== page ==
Open Letter from Noah Levine

[Editor: On Saturday, Sept. 1, 2018, Noah Levine sent an open letter to the Against the Stream and Refuge Recovery communities addressing the allegations of sexual misconduct against him and the decision by ATS to close its centers. The letter was published on the Refuge Recovery website.

Noah’s letter sounds remarkably like the statement by the Sakyong Mipham of Shambhala, apologizing for any ‘hurt’ he might have caused in his relationships with women, but not acknowledging a lack of consent for sexual behavior constituting serious harm to those women. Otherwise, Noah is clearly speaking as a ‘victim’ of ATS’ actions and not acknowledging that his own actions are a cause of the breakdown of the community.]

Open letter to the communities of Refuge Recovery and Against the Stream Buddhist Meditation Society.

This is a complicated letter to write because I am essentially writing three groups of people in one open letter. I have a completely different perspective of my experiences with each of you individually and as groups of people. I’m going to approach this with compassion, willingness to listen and attempt to make sense of what is a layered, messy, painful situation.

I feel that it’s important for everyone to know that none of this had anything to do with students of ATS or members of Refuge Recovery. These were issues that came from my personal life.

I take full responsibility for anything that I have actually done. And will continue to be honest and cooperative with the process and anyone seeking the truth. That said, I will likewise also continue to tell the truth about what never happened, such as the accusation that I assaulted someone.

To the women who have come forward and expressed a sense of suffering because of interpersonal experiences with me, I am sorry I caused you harm and I ask your forgiveness. I wanted to connect and to explore a relationship. This has been a deeply painful learning experience. I want to take full responsibility for any harm I caused to anyone and everyone with whom I have had a dating relationship. I want to make amends for my behavior if it didn’t feel good to them. I don’t want to defend or minimize. It is important to me that any woman who felt harmed, now feels heard. I want to understand. It matters. I was shocked to hear (months later) that someone was unhappy in any way with our interactions. I was not aware at the time that anything was amiss with how we connected. Whenever a boundary was stated – physical, emotional, or otherwise – I always honored it.

This is part of the learning for me in all of this – that just because someone doesn’t say “No” or express displeasure at the time, doesn’t always mean they are happy about it. I can also see that I wasn’t taking into account my power/privilege and status as a dharma teacher in my personal dating life. Perhaps I’ve had some denial or dismissive tendencies around my role as the founder of these two communities (ATS and RR). This has been a very painful way to wake up to the reality of who I am and how I’m seen by others.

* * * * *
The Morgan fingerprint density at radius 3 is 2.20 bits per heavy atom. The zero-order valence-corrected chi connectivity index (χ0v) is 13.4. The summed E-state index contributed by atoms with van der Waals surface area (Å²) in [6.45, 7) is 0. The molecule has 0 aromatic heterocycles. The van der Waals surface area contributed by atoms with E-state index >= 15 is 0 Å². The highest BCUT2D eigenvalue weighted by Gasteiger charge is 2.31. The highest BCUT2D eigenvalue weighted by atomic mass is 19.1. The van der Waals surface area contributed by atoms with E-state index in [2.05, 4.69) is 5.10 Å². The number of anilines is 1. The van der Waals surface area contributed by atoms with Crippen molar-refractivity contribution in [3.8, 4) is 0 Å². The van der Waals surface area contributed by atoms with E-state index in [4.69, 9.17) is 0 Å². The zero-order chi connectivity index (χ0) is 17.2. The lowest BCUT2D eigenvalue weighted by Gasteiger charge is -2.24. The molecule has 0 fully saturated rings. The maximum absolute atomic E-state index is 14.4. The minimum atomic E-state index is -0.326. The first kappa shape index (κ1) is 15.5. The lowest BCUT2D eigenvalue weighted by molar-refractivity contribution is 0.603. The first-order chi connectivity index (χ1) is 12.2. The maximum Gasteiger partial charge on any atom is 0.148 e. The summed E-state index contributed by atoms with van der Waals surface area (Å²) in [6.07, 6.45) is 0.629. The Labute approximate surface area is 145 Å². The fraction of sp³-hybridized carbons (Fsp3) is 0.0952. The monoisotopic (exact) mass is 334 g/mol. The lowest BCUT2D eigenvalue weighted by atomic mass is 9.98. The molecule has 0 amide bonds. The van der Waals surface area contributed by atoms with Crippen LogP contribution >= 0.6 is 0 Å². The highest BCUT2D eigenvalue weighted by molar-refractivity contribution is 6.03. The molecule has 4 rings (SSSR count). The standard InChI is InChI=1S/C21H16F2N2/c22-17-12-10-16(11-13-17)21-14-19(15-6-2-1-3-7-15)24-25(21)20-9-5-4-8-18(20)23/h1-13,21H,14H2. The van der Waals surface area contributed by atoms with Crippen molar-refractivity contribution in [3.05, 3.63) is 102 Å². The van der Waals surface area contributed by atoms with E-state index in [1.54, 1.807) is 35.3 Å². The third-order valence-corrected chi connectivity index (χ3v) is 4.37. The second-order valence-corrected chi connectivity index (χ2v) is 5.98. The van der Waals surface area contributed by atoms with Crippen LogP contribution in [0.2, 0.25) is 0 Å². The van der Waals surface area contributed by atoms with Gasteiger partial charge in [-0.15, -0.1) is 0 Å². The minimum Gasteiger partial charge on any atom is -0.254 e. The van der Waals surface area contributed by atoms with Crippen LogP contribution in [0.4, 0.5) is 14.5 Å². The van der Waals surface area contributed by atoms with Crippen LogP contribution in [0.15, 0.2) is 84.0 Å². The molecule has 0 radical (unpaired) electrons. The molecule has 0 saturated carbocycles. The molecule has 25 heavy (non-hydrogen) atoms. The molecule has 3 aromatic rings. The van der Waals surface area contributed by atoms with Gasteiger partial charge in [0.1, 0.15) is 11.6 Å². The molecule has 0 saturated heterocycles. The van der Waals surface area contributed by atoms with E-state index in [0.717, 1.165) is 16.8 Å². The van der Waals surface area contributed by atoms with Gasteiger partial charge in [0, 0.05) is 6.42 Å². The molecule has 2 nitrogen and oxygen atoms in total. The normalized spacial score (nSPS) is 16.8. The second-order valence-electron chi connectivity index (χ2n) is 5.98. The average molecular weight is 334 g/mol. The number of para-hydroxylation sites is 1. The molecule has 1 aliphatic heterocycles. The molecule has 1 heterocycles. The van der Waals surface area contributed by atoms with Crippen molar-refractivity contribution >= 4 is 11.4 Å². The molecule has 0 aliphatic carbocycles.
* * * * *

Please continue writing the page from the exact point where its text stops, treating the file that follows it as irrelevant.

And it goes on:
For my communities, my heart breaks that intimate experiences from my personal life have caused a ripple effect that has made our community fragment. I can’t explain to you the depth of my sadness as I think of each of you and what has come to be a community trauma. I am especially sensitive to the needs of the recovery community and I encourage you to lean on each other. Against the Stream may not exist in name, but the community still exists in each other. Refuge Recovery meetings are a peer-led process, support each-other and continue the necessary work of your own healing and recovery. In moments like this we must remember even more to take refuge in the Buddha, Dharma and Sangha.

For my colleagues, I feel betrayed and abandoned. You were my family. We taught compassion and forgiveness together. I feel you did the opposite. You silenced me. You isolated me. You did not give me the benefit of the doubt, and you offered me no path to forgiveness and healing.

As a community we face the painful reality of all that has taken place and we now have the task of beginning the process of grieving the losses, navigating the changes and rebuilding the trust and connection that we once had. I have every intention of carrying on with my calling and mission, that is to practice the Dharma, to embody wisdom and compassion as best I can and to share the teachings of the Buddha with all who are interested to receive it.

I will continue my work at Refuge Recovery Treatment Centers providing addiction treatment to suffering addicts as well as teaching my weekly meditation group at our new location in Venice. I will also be offering residential retreats through my friends at Rebel Saints Meditation Society. For now it looks like all of the other organizations and retreat centers that I have been teaching at for the past many years will cancel my events out of fear of the criticism they will receive if they continue to have me as faculty.

I am continuing to process all of this with my psychotherapist who specializes in Sexuality, and staying in contact with some of my Buddhist teachers.

I will end with my meditation phrase-

Please forgive me for any harm I have caused, intentionally or unintentionally.

Noah Levine

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